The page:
The national security apparatus of Belize includes spies, agents, and informers, and it maintains offices with archives of classified information. The archives of classified information have to be destroyed whenever there is a change of government, because those who are in power always spy on those who oppose them. When those who were opposing, actually come to power, they cannot be allowed to see those dossiers which were compiled on them.

        There were two aspects of the People’s United Party (PUP) Cabinet which led Belize to independence in September of 1981 which were of special interest to the Americans. There were at least two of the PUP Cabinet Ministers who were very friendly with Cuba’s Fidel Castro government and with Nicaragua’s Sandinista government, and there were at least two PUP Cabinet Ministers who were involved in the trafficking of drugs.

        Captain Charles Good of the BDF, the no. 1 soldier in the Belize army at the time, was a good and true soldier who had been originally trained by the Americans. It is said that he first got into trouble when he busted a weed field owned by someone connected to the Belize Cabinet. In any case, and for whatever the reason(s), after independence the PUP Cabinet decided that Good should be replaced as Belize’s no. 1 soldier by Major Tom Greenwood, whom they brought in from the Volunteer element and sent to train at Sandhurst. On hearing of the Cabinet decision to make him subordinate to Greenwood, Captain Good became very angry. Amongst those he contacted and consulted with was the publisher of this newspaper.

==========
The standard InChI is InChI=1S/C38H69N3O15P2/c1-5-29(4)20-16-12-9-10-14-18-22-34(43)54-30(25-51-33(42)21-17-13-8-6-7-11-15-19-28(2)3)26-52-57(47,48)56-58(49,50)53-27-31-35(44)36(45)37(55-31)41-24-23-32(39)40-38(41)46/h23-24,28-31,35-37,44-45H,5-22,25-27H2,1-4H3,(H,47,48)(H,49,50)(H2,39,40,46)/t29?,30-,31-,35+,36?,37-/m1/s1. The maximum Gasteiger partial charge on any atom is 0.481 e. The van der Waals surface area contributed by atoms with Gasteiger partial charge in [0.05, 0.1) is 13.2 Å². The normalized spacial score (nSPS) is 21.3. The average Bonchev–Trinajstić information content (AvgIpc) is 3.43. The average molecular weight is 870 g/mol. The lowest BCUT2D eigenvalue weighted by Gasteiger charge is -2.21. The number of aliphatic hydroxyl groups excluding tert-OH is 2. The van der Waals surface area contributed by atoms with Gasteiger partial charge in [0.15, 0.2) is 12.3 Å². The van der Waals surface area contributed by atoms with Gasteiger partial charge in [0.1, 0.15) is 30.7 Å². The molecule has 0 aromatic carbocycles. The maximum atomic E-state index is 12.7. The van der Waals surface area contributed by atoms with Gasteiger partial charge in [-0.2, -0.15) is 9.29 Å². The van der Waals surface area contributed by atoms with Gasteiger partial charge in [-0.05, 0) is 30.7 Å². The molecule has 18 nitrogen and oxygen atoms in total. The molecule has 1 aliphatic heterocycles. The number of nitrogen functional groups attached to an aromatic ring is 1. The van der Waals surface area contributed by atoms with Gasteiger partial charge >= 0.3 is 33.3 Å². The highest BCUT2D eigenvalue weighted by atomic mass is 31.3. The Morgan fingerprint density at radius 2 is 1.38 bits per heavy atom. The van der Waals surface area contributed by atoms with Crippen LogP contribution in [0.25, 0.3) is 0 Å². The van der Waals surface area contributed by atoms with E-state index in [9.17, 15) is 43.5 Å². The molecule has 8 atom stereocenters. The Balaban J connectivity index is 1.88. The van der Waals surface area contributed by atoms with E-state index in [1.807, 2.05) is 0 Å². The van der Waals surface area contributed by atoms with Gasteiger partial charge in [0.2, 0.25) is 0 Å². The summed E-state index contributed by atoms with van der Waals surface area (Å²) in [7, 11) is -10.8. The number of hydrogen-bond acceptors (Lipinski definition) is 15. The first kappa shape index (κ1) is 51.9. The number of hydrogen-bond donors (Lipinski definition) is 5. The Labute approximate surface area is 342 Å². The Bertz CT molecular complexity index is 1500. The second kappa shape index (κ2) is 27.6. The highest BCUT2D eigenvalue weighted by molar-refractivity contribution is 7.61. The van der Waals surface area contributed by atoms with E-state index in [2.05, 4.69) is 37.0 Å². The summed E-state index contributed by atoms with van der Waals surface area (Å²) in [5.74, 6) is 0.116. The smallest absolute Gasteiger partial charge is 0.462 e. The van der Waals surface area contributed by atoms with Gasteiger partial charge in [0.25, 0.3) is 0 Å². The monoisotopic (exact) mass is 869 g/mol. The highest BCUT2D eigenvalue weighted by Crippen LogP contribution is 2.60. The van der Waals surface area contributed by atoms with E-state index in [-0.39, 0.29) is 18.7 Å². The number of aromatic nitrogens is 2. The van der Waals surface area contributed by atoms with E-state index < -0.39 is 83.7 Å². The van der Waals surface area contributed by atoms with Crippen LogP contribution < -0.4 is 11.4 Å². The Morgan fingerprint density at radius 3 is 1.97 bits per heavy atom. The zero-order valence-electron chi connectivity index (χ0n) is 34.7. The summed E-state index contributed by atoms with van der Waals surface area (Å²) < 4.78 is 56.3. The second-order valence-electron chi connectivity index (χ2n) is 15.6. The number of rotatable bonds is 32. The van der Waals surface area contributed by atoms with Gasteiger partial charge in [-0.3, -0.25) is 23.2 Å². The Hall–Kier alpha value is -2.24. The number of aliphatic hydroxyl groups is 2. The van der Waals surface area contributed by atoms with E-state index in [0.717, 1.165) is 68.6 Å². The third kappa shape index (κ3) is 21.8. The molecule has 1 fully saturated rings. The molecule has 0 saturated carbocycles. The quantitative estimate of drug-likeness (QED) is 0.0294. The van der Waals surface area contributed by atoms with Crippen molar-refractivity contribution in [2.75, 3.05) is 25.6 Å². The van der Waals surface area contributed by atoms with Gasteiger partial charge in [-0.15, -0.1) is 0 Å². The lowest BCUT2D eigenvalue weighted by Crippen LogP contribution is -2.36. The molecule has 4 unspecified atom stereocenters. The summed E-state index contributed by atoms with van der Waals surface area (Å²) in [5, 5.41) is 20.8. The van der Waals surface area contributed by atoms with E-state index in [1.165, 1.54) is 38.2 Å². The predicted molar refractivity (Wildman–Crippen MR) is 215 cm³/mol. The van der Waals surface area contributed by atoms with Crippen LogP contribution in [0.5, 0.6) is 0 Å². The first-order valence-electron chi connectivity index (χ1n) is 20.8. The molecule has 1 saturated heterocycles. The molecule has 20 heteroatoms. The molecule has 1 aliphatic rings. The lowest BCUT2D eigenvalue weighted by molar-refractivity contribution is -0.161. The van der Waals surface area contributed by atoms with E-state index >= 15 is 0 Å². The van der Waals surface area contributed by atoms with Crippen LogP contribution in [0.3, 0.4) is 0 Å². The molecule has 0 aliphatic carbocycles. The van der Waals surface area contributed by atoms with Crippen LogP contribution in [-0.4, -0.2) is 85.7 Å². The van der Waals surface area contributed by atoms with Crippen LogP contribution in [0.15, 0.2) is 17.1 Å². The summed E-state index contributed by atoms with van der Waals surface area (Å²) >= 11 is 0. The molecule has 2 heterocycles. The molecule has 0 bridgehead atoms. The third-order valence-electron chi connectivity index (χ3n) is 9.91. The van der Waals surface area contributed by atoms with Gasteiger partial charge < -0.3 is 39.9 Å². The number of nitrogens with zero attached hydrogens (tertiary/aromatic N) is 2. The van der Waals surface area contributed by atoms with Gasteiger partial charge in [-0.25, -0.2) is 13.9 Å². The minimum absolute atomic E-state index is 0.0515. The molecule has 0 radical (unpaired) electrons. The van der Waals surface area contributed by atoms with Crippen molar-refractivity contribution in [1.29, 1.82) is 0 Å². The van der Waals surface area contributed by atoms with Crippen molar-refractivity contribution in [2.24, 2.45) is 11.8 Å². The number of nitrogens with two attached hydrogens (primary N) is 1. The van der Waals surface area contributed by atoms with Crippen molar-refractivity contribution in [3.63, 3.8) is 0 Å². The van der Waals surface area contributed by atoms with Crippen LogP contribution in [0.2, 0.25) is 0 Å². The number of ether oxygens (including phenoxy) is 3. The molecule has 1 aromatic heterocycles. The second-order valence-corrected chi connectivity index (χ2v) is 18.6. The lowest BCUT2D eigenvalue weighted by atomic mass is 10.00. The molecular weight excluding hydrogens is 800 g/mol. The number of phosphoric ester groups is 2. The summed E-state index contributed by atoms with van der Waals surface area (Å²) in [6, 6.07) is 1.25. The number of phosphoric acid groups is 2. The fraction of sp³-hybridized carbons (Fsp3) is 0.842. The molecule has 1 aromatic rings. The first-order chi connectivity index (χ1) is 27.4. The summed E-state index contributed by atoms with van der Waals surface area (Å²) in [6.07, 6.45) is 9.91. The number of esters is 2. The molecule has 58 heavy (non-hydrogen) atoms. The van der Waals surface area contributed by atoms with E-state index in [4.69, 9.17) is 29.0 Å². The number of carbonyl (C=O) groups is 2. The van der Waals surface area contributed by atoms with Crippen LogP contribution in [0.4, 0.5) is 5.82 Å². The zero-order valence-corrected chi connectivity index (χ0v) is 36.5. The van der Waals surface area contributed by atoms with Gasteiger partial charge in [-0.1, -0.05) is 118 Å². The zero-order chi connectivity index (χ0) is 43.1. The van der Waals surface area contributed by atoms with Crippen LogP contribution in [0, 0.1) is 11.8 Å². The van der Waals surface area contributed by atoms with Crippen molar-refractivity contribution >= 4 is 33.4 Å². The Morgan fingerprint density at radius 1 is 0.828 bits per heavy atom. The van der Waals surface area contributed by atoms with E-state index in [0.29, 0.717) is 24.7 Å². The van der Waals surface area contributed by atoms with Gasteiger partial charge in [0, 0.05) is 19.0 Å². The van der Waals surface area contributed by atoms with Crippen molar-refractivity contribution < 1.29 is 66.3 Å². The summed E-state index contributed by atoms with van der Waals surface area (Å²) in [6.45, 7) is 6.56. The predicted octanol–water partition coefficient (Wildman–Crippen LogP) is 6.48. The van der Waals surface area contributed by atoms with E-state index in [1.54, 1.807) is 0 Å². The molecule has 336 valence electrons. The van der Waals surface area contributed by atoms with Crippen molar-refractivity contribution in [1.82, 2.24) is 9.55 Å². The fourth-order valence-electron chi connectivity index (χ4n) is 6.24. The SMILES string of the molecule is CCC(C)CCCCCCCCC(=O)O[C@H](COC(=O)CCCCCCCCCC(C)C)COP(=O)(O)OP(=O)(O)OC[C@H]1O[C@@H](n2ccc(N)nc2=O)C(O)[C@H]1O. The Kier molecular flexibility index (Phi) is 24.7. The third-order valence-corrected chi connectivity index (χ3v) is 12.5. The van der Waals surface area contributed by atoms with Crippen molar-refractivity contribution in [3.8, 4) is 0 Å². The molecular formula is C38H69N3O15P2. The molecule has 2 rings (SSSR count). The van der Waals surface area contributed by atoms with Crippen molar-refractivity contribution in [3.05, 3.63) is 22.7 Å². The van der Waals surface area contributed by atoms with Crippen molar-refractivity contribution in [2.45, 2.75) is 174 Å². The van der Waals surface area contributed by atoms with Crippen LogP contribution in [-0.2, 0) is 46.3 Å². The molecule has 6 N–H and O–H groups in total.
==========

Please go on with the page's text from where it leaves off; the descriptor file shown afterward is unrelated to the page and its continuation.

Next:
At this newspaper, we know that the Greenwood BDF appointment did not go well, because someone at the Airport Camp, and we believe it was the British, began sending material to this newspaper making fun of Major Tom. How the situation affected PUP Cabinet thinking with respect to BDF command, we cannot say.

       We do know that the PUP Minister of National Security and Deputy Premier between 1979 and 1983, C. L. B. Rogers, had lost his Mesopotamia seat in the 1979 general election, he was not in the best of health, and he ended up being forced out of Cabinet in January of 1984. Rogers’ 1979 to 1983 stint in charge of Belize’s national security was tainted.